In general this online seller is known for “green washing” what are either standard commodity materials that just about every manufacturer in the industry uses, like MDF, or play a slight of hand in terms of hiding any information related to their country of origin. The durability of powder coat paints, and the adhesives and laminations used in converting bamboo grass to a desktop slab have a dubious track record at best. To keep prices low, UpLift has opted not to offer HPL or domestic natural wood options on the Curved Corner desk line.
How It Compares
Since we’ve already covered all the other controller, motors, actuators and other technical details in our reviews of the standard, two-legged uplift desk and all of their L-desk models, we’ll leave the reader to check those reviews for the basics and focus here instead on the differences between the Curved Corner and these other UpLift desk models.
Compared to their popular two-legged desk, which also comes in a 72″-wide version, this three-legged variant allows one end of the desktop to grow from 30″ to 47″. As seen in their product photography one would envision most users placing their computer monitor into the deep corner. One reason that these pork chop desks aren’t as popular as they used to be is that computer monitors aren’t deep anymore, they’re flat and from an ergonomics standpoint you want them to be only about 20″ from your eyes .
The big ergonomic downside to the shape is that you want to keep your shoulders back as much as possible to avoid “computer hunch.” The curved inside edge where the keyboard would naturally go would be set further back from the user than if the desk had a conventional straight front edge. Mounting an under-counter ergonomic keyboard tray is also a challenge with this curved user edge, and frankly a non-starter for a number of reasons.
Unlike some L-desk designs and other corner desks that are symmetrical, the Curved Corner cannot be “flipped” from left to right orientation, so it has limited versatility should you move to another office or want to change the layout of your current office.
The Curved Corner L-desk represents a lot of compromises in the name of reduced cost. Instead of two desktop pieces it uses only one, but isn’t symmetrical like most corner standing desks, and requires three legs to give it sufficient support. From a value standpoint that leaves the Curved Corner pricier than two-legged models like iMovR’s Energize Corner Desk (which come in a great variety of sizes and 16 colors), and far less versatile and capable than any true L-desk, like those made by UpLift, Fully and iMovR. Learn more about how these L-desks compare to each other in our comprehensive L-Shaped Standing Desk Reviews.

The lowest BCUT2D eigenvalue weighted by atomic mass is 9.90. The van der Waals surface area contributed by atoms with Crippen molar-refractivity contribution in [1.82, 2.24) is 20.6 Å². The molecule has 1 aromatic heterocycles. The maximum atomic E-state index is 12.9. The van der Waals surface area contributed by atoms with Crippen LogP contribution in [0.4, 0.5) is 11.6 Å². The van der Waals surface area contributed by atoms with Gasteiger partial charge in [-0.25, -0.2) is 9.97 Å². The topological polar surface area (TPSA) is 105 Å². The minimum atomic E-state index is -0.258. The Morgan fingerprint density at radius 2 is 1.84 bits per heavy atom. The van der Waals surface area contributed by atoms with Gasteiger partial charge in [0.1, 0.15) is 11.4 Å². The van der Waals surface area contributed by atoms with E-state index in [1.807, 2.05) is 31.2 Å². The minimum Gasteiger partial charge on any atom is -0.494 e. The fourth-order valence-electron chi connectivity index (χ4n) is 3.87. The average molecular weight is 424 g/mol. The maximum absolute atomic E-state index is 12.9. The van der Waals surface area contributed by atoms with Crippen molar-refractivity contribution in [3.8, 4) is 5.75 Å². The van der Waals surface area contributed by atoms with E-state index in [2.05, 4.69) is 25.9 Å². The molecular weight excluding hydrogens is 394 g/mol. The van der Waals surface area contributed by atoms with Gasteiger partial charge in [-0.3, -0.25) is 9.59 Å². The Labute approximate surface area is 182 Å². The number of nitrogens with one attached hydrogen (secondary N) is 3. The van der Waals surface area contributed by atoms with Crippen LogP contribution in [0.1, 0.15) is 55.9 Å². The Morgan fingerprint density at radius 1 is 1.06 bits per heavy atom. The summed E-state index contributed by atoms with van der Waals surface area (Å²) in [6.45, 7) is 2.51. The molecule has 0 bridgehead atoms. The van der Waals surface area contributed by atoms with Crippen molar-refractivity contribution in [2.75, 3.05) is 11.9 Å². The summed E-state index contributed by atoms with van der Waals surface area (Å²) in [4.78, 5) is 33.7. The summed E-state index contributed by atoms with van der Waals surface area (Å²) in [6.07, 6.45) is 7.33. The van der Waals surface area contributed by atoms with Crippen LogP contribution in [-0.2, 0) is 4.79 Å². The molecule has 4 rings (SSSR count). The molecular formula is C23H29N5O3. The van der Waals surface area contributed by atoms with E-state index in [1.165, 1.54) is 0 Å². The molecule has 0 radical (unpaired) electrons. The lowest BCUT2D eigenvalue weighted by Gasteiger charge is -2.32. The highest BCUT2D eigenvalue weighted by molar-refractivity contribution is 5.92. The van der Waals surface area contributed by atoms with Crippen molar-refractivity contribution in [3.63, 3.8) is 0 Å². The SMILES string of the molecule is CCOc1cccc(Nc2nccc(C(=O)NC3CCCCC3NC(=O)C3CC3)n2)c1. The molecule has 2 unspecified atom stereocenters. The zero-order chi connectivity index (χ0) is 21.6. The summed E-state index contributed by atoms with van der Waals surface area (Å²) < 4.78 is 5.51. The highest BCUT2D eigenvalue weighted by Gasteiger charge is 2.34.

TheHumanSolution (the brand behind UpLiftDesk.com) has been around almost as long as anybody in the standing desk business, and they’ve had many years to create all these different desk models off the same Jiecang base, by changing the desktops along with the configuration of the lifting columns. With the Curved Corner L-Shaped Desk they seem to have indeed “covered every corner” (pun intended). It may not be a very popular option due to its limitations but at a $999 starting price it may appeal to some users who can deal with the footprint and limited decor options to save some money as compared to a true L-desk, where starting prices are typically $1,200 to $2,000.
We have the same concerns with the Chinese-sourced components of this desk as we do with UpLift’s others, as we’ve detailed in the other models’ reviews many times. But given the uniqueness of this product’s shape, if it sings to you it’s probably worth serious consideration.
To learn about other offerings in this category see our comprehensive round-up of Standing Corner Desk Reviews. If what you’re really looking for is probably an L-desk check out our L-shaped Standup Desk Reviews.